Polish Ports 2030 Congress. Thinking about the future - MarinePoland.com
Polish Ports 2030 Congress. Thinking about the future
Date of publication: 15.06.2024

The future will bring changes to Polish ports. Transhipment structures will change, the way of thinking about supply chains will change, the needs of the terminals themselves will change, and new technologies will streamline processes, but also introduce new risks. The participants of the 2nd Polish Ports 2030 Congress agreed - the Polish port industry cannot rest on its laurels.

Over 750 guests took part in this year's, second edition of the Polish Ports 2030 Congress, which took place at the Radisson Blu Hotel in Sopot on 10-11 June. This is the only conference event in Poland that is entirely devoted to port industry issues. Its participants emphasized that topics close to the sector were discussed at other events, but it is at the Polish Ports 2030 Congress that they feel at home.

– Polish ports are not only a sector of the economy, they are a community that has been a guest at various conferences for years. Our concept, the concept of the Polish Ports 2030 Congress, has allowed seaports to host the conference for the first time, and as a host we are welcoming other representatives of the economy here – says Mateusz Kowalewski, the organizer of the Congress and publisher of the GospodarkaMorska.pl & MarinePoland.com portals. – This year's edition confirms the enormous potential of Polish ports, confirms the change in the perception of ports as the main hub both in terms of trade and the one that secures Poland in terms of energy cargo – he adds.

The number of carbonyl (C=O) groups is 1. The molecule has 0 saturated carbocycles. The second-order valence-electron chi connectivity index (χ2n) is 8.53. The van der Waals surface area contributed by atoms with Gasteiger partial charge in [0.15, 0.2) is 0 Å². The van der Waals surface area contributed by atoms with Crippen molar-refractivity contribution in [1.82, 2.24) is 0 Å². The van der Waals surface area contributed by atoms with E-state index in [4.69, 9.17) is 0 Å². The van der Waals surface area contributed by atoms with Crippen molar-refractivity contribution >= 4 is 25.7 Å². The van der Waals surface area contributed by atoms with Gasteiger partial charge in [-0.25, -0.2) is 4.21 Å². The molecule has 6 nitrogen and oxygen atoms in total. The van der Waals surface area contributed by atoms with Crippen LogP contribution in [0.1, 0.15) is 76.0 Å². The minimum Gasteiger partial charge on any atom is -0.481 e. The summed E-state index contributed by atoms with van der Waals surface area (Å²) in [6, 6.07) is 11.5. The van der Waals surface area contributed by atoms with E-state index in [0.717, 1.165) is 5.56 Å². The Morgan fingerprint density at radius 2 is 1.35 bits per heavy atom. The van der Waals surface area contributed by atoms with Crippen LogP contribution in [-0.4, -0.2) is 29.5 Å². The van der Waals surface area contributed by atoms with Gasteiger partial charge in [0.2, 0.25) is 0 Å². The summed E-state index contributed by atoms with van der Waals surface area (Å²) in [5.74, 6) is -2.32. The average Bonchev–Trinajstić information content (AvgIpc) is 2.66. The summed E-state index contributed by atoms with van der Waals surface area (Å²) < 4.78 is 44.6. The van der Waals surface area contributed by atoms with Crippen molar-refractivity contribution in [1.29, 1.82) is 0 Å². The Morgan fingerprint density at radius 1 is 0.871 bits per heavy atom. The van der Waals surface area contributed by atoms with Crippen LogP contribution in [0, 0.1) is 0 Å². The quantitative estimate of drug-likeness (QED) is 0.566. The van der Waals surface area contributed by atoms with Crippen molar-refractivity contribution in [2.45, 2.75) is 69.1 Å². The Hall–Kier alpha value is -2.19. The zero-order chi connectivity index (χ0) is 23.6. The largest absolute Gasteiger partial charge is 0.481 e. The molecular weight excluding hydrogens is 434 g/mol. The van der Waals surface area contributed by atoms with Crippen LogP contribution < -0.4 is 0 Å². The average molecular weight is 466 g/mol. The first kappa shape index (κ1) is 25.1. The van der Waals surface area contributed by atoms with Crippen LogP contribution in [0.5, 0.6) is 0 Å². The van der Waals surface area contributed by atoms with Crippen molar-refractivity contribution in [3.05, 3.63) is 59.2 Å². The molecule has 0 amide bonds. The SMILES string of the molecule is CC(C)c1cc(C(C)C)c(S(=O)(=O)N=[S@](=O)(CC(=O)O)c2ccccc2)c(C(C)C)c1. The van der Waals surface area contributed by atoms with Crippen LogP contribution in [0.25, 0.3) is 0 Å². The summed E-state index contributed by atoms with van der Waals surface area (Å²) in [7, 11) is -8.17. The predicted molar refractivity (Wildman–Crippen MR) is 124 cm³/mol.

The Congress was opened by Arkadiusz Marchewka, Deputy Minister of Infrastructure for Maritime Economy and Inland Navigation.

– Polish seaports are playing an increasingly important role in economic processes, they are an important place on the economic map of Central and Eastern Europe – says Deputy Minister Arkadiusz Marchewka. – The world is changing very quickly. Two years ago, no one thought that Putin would barbarously attack our eastern neighbor, so today we must look at the development of ports not only in the economic context, but also in the context of security. The implementation of new investments, related to the expansion of container ports, the construction of terminals for offshore wind farms, the expansion of further rail and road investments in ports, this is what we must think about.